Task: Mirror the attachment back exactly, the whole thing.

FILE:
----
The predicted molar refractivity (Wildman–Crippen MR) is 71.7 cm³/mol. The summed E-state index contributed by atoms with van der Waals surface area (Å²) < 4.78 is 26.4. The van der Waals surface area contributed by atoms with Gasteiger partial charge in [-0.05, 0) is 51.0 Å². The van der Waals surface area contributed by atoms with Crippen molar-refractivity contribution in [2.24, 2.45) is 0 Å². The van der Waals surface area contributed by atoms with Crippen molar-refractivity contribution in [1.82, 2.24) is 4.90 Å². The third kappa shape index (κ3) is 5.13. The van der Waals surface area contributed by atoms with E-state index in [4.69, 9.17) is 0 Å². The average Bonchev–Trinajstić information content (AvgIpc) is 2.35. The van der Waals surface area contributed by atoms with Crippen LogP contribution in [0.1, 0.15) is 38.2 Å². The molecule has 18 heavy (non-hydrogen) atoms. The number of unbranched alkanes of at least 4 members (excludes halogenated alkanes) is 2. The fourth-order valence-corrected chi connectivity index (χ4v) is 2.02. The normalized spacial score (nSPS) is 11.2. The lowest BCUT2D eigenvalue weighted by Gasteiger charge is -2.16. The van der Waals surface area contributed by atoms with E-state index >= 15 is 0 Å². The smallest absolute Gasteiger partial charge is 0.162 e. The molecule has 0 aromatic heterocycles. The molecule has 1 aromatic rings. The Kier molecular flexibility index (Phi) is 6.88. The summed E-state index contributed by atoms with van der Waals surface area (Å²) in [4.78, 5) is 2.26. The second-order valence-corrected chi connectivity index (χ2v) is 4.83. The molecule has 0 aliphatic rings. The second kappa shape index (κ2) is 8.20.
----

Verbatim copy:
The predicted molar refractivity (Wildman–Crippen MR) is 71.7 cm³/mol. The summed E-state index contributed by atoms with van der Waals surface area (Å²) < 4.78 is 26.4. The van der Waals surface area contributed by atoms with Gasteiger partial charge in [-0.05, 0) is 51.0 Å². The van der Waals surface area contributed by atoms with Crippen molar-refractivity contribution in [2.24, 2.45) is 0 Å². The van der Waals surface area contributed by atoms with Crippen molar-refractivity contribution in [1.82, 2.24) is 4.90 Å². The third kappa shape index (κ3) is 5.13. The van der Waals surface area contributed by atoms with E-state index in [4.69, 9.17) is 0 Å². The average Bonchev–Trinajstić information content (AvgIpc) is 2.35. The van der Waals surface area contributed by atoms with Crippen LogP contribution in [0.1, 0.15) is 38.2 Å². The molecule has 18 heavy (non-hydrogen) atoms. The number of unbranched alkanes of at least 4 members (excludes halogenated alkanes) is 2. The fourth-order valence-corrected chi connectivity index (χ4v) is 2.02. The normalized spacial score (nSPS) is 11.2. The lowest BCUT2D eigenvalue weighted by Gasteiger charge is -2.16. The van der Waals surface area contributed by atoms with E-state index >= 15 is 0 Å². The smallest absolute Gasteiger partial charge is 0.162 e. The molecule has 0 aromatic heterocycles. The molecule has 1 aromatic rings. The Kier molecular flexibility index (Phi) is 6.88. The summed E-state index contributed by atoms with van der Waals surface area (Å²) in [4.78, 5) is 2.26. The second-order valence-corrected chi connectivity index (χ2v) is 4.83. The molecule has 0 aliphatic rings. The second kappa shape index (κ2) is 8.20.